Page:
There are also a few chapters named “Hypothesis” in which possible explanations for some of John’s and Kathy’s behaviors are explored. Perhaps Kathy just needed to get away and got lost. Perhaps John really killed her in a bloodless manner and sunk her in the boat. Will we ever know?

Ultimately, In the Lake of the Woods may well be the last of O’Brien’s Vietnam tales—even though the war is only on the novel’s periphery. The Rainy River flows out of the Lake of the Woods in real geography. With O’Brien it goes the other way. And at its core, O’Brien perhaps expresses his own views more clearly. He is no longer hiding as he was in the works mentioned earlier. And his views are existential:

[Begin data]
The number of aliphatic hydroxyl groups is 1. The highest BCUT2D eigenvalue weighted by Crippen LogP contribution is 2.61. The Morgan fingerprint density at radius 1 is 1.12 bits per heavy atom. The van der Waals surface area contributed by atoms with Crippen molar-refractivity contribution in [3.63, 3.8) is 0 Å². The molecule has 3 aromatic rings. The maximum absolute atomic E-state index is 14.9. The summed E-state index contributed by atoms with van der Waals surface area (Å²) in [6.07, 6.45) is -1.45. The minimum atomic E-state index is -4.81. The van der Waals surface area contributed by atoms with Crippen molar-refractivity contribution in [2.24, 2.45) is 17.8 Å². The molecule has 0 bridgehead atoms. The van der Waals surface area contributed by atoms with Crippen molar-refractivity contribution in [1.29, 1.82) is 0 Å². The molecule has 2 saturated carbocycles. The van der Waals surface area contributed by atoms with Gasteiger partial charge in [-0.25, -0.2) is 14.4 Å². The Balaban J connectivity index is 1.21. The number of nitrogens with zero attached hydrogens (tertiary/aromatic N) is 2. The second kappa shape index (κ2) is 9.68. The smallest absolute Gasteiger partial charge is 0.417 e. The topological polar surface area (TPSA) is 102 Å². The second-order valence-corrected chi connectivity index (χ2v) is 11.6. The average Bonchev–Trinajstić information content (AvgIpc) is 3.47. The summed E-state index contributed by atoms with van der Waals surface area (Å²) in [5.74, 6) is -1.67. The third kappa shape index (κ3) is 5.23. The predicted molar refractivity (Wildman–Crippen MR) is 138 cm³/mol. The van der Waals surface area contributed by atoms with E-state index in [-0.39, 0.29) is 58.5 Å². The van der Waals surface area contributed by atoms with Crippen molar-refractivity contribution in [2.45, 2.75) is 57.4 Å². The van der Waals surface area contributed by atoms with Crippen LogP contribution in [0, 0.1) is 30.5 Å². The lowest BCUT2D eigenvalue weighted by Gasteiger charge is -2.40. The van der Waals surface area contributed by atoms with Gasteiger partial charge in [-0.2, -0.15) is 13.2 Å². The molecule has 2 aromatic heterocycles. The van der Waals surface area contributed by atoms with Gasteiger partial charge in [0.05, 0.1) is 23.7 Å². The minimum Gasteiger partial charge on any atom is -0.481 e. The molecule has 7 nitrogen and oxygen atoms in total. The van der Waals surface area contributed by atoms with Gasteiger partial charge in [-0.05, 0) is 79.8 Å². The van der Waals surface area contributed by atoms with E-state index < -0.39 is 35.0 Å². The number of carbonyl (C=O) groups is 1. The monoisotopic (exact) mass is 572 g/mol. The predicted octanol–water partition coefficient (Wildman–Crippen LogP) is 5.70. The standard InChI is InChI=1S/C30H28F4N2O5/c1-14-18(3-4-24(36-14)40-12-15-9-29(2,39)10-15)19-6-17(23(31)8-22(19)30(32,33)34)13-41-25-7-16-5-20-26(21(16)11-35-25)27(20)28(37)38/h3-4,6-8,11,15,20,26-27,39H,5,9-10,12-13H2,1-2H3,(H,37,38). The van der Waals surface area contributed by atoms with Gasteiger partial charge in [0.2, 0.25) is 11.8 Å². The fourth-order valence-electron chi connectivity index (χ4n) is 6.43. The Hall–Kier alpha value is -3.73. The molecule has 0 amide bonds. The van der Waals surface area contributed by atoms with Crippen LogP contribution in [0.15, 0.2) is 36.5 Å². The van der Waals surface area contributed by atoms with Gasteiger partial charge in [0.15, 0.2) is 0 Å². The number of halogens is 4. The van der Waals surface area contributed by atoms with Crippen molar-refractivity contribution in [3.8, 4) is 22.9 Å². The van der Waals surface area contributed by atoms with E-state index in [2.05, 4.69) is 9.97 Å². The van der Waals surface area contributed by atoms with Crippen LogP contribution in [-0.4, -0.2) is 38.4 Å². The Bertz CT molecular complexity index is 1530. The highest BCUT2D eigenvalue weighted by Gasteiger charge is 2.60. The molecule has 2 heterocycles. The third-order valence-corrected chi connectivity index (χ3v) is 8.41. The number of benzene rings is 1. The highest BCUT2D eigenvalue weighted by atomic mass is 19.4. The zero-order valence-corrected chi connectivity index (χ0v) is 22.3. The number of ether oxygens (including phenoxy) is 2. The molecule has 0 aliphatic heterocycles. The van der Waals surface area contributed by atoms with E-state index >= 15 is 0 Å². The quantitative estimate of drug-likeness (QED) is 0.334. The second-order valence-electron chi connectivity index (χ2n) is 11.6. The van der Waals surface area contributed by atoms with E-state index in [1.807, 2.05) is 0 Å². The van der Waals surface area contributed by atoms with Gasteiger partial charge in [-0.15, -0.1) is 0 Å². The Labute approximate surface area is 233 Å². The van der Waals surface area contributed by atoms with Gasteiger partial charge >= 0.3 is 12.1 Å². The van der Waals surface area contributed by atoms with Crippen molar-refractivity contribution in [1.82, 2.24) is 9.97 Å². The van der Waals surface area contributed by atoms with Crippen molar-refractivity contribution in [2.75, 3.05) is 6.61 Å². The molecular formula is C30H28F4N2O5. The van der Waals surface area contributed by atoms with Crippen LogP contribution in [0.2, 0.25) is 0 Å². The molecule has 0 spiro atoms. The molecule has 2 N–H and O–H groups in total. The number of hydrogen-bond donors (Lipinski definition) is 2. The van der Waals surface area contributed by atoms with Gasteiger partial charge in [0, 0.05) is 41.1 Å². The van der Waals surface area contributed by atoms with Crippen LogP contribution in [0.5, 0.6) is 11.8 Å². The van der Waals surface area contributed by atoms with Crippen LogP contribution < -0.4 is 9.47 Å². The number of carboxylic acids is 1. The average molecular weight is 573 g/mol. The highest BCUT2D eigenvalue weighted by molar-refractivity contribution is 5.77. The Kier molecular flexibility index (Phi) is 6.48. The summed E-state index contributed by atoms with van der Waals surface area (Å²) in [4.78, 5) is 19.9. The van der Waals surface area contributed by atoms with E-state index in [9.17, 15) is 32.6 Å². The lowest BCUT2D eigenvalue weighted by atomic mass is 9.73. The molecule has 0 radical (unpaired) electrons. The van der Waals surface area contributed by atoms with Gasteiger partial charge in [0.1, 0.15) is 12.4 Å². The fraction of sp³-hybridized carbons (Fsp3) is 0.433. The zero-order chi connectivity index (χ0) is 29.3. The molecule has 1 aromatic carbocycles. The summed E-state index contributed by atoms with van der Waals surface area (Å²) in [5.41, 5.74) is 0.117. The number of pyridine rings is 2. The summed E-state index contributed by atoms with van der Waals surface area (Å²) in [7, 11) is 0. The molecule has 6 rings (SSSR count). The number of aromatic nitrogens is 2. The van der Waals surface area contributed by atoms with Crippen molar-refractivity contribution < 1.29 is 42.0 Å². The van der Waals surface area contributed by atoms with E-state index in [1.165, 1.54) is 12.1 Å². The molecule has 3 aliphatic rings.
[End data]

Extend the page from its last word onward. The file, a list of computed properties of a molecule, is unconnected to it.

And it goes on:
But who will ever know? It’s all hypothesis, beginning to end. (300)

The title itself may give us a hint. It is not On the Lake or By the Lake or At the Lake but In the Lake. As Polonius put it: “By indirections, find directions out.” (Hamlet 2.1.66)

The Sweetness at the Bottom of the Pie – Review

Alan Bradley. The Sweetness at the Bottom of the Pie. New York: Random, 2009. Print.

This murder mystery is marketed to adults, but considering that the main character is a 12 year old girl with an unusual family, this could just as easily be marketed as a young adult novel. Flavia, our protagonist, has two sisters who torment her—of course, she can just as well torment them back. Flavia loves chemistry, and she uses her knowledge of chemistry to get back at sister Ophelia who had tied her up and locked her in their attic.